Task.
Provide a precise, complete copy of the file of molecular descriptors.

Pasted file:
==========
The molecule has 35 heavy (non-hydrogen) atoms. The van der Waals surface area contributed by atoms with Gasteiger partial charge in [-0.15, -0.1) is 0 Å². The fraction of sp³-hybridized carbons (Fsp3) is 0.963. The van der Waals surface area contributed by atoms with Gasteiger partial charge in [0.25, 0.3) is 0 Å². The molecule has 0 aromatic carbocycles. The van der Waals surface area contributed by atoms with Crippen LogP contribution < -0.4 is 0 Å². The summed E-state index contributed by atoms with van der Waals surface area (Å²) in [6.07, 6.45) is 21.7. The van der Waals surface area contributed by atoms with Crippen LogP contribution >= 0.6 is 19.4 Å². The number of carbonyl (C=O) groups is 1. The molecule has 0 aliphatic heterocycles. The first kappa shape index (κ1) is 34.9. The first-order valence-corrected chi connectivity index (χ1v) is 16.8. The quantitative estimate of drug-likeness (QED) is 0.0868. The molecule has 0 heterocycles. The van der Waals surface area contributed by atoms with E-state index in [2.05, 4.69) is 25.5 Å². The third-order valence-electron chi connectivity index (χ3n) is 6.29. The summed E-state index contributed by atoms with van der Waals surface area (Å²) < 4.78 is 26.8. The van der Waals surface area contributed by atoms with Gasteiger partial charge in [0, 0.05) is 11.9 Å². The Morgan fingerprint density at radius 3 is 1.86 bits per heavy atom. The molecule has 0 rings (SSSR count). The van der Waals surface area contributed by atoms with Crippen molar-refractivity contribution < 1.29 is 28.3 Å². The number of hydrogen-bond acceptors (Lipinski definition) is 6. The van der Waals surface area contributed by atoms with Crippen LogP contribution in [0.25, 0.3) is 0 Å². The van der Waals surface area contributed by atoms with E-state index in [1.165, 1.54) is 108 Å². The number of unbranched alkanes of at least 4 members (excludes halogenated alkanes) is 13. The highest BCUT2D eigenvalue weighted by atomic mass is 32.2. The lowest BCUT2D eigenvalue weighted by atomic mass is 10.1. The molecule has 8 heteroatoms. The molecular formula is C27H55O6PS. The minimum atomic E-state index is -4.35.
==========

The molecule has 35 heavy (non-hydrogen) atoms. The van der Waals surface area contributed by atoms with Gasteiger partial charge in [-0.15, -0.1) is 0 Å². The fraction of sp³-hybridized carbons (Fsp3) is 0.963. The van der Waals surface area contributed by atoms with Gasteiger partial charge in [0.25, 0.3) is 0 Å². The molecule has 0 aromatic carbocycles. The van der Waals surface area contributed by atoms with Crippen LogP contribution < -0.4 is 0 Å². The summed E-state index contributed by atoms with van der Waals surface area (Å²) in [6.07, 6.45) is 21.7. The van der Waals surface area contributed by atoms with Crippen LogP contribution >= 0.6 is 19.4 Å². The number of carbonyl (C=O) groups is 1. The molecule has 0 aliphatic heterocycles. The first kappa shape index (κ1) is 34.9. The first-order valence-corrected chi connectivity index (χ1v) is 16.8. The quantitative estimate of drug-likeness (QED) is 0.0868. The molecule has 0 heterocycles. The van der Waals surface area contributed by atoms with E-state index in [2.05, 4.69) is 25.5 Å². The third-order valence-electron chi connectivity index (χ3n) is 6.29. The summed E-state index contributed by atoms with van der Waals surface area (Å²) < 4.78 is 26.8. The van der Waals surface area contributed by atoms with Gasteiger partial charge in [0, 0.05) is 11.9 Å². The Morgan fingerprint density at radius 3 is 1.86 bits per heavy atom. The molecule has 0 rings (SSSR count). The van der Waals surface area contributed by atoms with Crippen molar-refractivity contribution < 1.29 is 28.3 Å². The number of hydrogen-bond acceptors (Lipinski definition) is 6. The van der Waals surface area contributed by atoms with Crippen LogP contribution in [0.25, 0.3) is 0 Å². The van der Waals surface area contributed by atoms with E-state index in [1.165, 1.54) is 108 Å². The number of unbranched alkanes of at least 4 members (excludes halogenated alkanes) is 13. The highest BCUT2D eigenvalue weighted by atomic mass is 32.2. The lowest BCUT2D eigenvalue weighted by atomic mass is 10.1. The molecule has 8 heteroatoms. The molecular formula is C27H55O6PS. The minimum atomic E-state index is -4.35.